Apple’s Digital Touch

With the recent introduction of the watch, Apple presented a number of new ways to communicate, which the company calls Digital Touch. Here is a list of what comprises this new communication vehicle.

The Heartbeat
Since the watch can measure your heartbeat thanks to its built-in sensors, you can literally send your current heartbeat onto somebody else’s wrist. The watch cannot only vibrate one way, it has an elaborate vibration system that can generate tangible sensations of different durations, at different areas, of different intensities. What on Earth would I use that for, I hear you ask. The potential answers: Maybe to share my heartbeat with my girlfriend; to share it with a friend after a run (“Hey, here’s my pulse, not bad after 5 miles right?”) or while watching a horror movie (“Oh man, this flick is intense, check out my heartbeat.”), or riding a roller-coaster; or to communicate boredom to a presenter, or relaxedness to my mom before an exam.

The Sketch
The watch lets me draw on screen and then re-draws that pattern following my exact movements on the recipient’s screen, an effect that made the game Blek successful and addictive a while ago. What I draw gets re-drawn and then disappears – something that made Snapchat famous and worth $10 billion. Yes, billion. I can draw a quick check mark to send a “yes” or a “got it” to a friend – or a house to tell dad I’m home; or a question mark to tell my colleague I have no idea what our boss just meant with that remark on the phone call we’re both on; or a heart to tell my girlfriend that I’m thinking of her.

The Tap
I can touch the screen at different places. The touches will be shown as drops appearing and vanishing on the recipient’s wrist at the same rhythm that I generated them. I can imagine teenagers coming up with an elaborate language of touch patterns that only they can decipher. We will witness the birth of micro-languages that small groups agree on and use for communication, something that I loved doing with friends when I was a kid. This is just a modern day version of the same.

We all loved doing this as kids, and guess what: The walkie-talkie is seeing a renaissance with apps such as Whatsapp that have been offering it for a while. You tap to record a snippet of voice or your surroundings, then let go to send, as simple as that. Apple added this feature rather late in its recent iOS 8 release, but well, they added it. And it completes the Digital Touch framework.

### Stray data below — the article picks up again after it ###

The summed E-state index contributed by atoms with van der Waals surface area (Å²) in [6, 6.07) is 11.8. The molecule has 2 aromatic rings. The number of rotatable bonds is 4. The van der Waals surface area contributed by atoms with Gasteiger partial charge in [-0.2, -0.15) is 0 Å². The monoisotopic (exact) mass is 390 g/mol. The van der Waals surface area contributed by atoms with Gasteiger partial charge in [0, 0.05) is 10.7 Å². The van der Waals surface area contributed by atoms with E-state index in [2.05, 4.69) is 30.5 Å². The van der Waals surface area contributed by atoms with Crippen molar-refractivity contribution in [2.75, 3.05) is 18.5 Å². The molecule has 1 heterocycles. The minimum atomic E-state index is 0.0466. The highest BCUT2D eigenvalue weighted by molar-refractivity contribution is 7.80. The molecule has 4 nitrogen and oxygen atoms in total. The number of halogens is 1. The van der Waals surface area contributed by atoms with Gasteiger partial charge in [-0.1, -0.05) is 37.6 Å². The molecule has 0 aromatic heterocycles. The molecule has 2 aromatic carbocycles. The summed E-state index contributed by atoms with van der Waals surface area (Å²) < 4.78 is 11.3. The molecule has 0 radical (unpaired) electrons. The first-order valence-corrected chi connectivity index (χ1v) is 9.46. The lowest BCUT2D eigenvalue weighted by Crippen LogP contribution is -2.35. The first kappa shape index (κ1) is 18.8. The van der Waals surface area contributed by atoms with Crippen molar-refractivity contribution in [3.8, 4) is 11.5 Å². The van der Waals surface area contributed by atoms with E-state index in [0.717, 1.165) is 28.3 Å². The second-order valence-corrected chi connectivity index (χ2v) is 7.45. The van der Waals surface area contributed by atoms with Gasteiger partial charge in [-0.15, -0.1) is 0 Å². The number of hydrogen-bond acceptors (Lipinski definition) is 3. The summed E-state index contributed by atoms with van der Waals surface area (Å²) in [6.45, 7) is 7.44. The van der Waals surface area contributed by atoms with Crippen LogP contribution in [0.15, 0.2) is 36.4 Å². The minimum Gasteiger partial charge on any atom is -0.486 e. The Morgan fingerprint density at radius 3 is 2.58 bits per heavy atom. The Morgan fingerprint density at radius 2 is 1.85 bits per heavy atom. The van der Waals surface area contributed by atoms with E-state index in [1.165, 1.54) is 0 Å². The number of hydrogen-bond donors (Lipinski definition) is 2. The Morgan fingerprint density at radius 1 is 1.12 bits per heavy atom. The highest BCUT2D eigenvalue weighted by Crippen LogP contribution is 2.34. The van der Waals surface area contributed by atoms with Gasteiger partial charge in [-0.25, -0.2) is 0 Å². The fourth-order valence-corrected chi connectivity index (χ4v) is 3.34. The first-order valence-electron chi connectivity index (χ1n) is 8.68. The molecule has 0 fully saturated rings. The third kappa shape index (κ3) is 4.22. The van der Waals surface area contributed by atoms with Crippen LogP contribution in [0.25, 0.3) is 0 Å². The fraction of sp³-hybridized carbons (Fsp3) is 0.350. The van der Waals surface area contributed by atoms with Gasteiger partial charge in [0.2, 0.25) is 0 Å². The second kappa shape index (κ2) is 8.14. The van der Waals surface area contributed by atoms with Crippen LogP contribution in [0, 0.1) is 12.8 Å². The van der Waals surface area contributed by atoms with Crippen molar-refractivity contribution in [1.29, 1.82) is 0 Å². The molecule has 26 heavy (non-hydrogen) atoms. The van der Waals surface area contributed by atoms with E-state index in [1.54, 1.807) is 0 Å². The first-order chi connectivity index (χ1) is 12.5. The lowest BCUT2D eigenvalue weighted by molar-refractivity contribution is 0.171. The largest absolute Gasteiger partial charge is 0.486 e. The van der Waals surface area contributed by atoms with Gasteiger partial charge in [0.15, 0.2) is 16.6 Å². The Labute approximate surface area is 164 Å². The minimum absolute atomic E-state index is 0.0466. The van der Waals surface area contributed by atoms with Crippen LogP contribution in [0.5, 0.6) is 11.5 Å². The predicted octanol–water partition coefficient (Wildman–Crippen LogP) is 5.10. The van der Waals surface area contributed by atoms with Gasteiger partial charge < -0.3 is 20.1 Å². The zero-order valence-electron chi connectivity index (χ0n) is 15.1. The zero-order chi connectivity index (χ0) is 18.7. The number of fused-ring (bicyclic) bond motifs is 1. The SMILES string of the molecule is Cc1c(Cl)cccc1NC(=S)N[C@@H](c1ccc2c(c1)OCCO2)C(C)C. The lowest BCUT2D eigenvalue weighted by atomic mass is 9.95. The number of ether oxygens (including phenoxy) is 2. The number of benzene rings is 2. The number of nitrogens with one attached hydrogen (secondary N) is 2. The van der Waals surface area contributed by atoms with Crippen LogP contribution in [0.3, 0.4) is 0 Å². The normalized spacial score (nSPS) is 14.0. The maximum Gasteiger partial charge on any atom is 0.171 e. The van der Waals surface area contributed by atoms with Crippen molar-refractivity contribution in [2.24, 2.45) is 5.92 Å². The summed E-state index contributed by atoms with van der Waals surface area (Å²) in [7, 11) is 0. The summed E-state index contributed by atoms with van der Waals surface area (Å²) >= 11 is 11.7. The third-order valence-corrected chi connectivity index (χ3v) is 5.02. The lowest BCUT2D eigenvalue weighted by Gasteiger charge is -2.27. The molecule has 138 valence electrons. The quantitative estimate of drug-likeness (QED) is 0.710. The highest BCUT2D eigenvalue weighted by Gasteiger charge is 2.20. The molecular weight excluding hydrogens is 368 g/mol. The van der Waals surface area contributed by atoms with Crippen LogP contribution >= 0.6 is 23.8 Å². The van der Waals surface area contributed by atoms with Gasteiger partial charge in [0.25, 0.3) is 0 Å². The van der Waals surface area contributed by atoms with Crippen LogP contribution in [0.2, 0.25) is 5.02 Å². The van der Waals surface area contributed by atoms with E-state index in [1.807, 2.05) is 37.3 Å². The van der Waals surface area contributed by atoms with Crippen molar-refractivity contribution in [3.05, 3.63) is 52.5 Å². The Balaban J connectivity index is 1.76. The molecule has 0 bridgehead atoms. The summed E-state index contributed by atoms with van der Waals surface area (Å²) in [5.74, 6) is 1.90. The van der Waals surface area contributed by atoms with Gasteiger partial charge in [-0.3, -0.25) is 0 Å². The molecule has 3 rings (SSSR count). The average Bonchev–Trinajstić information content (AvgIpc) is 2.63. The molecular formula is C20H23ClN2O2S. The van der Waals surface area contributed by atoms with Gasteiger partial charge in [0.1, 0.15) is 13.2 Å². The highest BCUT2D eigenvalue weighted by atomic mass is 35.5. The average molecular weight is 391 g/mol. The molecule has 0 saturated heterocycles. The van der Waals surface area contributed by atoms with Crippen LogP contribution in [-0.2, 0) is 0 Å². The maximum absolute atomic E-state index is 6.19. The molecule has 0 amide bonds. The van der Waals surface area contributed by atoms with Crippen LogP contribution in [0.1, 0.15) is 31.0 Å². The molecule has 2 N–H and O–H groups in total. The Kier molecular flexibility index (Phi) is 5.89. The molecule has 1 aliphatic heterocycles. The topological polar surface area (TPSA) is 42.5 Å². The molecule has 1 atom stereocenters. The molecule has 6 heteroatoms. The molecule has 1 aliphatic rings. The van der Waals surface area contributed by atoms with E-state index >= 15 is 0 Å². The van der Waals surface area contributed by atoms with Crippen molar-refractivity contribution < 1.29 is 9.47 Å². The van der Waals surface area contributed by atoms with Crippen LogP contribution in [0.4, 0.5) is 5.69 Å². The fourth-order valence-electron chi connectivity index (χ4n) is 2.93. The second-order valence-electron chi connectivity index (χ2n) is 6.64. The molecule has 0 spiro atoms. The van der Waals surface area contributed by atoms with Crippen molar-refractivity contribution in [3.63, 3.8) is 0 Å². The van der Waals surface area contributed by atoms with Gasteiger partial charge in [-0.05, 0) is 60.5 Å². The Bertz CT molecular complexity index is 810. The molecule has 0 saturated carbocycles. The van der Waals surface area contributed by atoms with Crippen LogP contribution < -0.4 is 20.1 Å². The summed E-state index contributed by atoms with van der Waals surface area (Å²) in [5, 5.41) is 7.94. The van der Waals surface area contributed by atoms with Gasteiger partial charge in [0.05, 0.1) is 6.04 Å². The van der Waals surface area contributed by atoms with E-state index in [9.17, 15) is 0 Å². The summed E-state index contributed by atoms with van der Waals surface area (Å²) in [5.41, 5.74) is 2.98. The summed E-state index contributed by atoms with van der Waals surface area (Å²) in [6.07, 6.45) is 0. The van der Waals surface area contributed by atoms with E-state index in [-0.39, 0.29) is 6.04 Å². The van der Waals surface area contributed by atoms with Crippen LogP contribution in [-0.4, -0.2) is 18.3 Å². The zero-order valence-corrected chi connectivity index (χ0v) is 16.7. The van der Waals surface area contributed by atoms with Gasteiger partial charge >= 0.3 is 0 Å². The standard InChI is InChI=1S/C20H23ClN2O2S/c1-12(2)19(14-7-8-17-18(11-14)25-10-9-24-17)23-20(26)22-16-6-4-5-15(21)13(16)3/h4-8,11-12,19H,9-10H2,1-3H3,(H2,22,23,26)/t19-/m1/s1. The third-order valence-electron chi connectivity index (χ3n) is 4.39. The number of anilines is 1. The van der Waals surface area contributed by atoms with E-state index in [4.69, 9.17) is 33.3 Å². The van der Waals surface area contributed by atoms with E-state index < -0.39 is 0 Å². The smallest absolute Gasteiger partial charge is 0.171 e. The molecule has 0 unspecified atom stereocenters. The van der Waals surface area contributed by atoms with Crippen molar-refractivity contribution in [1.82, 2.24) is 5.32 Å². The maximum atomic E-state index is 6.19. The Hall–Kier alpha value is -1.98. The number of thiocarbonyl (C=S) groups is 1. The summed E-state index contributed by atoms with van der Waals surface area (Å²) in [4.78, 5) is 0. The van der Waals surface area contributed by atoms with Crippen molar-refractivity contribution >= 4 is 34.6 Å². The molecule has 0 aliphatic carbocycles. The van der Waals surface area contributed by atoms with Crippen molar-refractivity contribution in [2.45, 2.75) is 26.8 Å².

Instant Customer Care Communication 

Customers love convenience and simplicity. They also love speed and ease of use. The Apple Watch combines all that. The growth of new customer care channels such as Twitter also point to the need (or acceptance) of to-the-point and concise or brief communication methods. While I gave you a number of examples of what people might use Digital Touch for in personal communication, you might already have started to think about applications for customer care.

Rather than sending me an email saying that my package has arrived, wouldn’t a simple sketch of a package dropped at my doorstep do the same without cluttering my inbox?

How about drawing a dollar note on my wrist if my salary got transferred to my bank account, which I might be checking today by constantly calling into the IVR on payday?

If I get a heartbeat delivered to my wrist with my clinic as the sender, shouldn’t that be enough information to inform me that my test results are there?

Given that Apple will offer an API to Digital Touch, which will be the prerequisite to all of this, who knows: Maybe businesses will soon let me configure which tap patterns to use for which predefined standard announcements so I don’t have to read lengthy emails. Ultimately, doing something as advanced as this as a business just continues delivering on the promise of being where the customers are. I wouldn’t be surprised to see those companies that are known for great service today embrace these new possibilities in a heartbeat.

Tobias Goebel (News - Alert) is director of emerging technologies at Aspect.

Edited by Maurice Nagle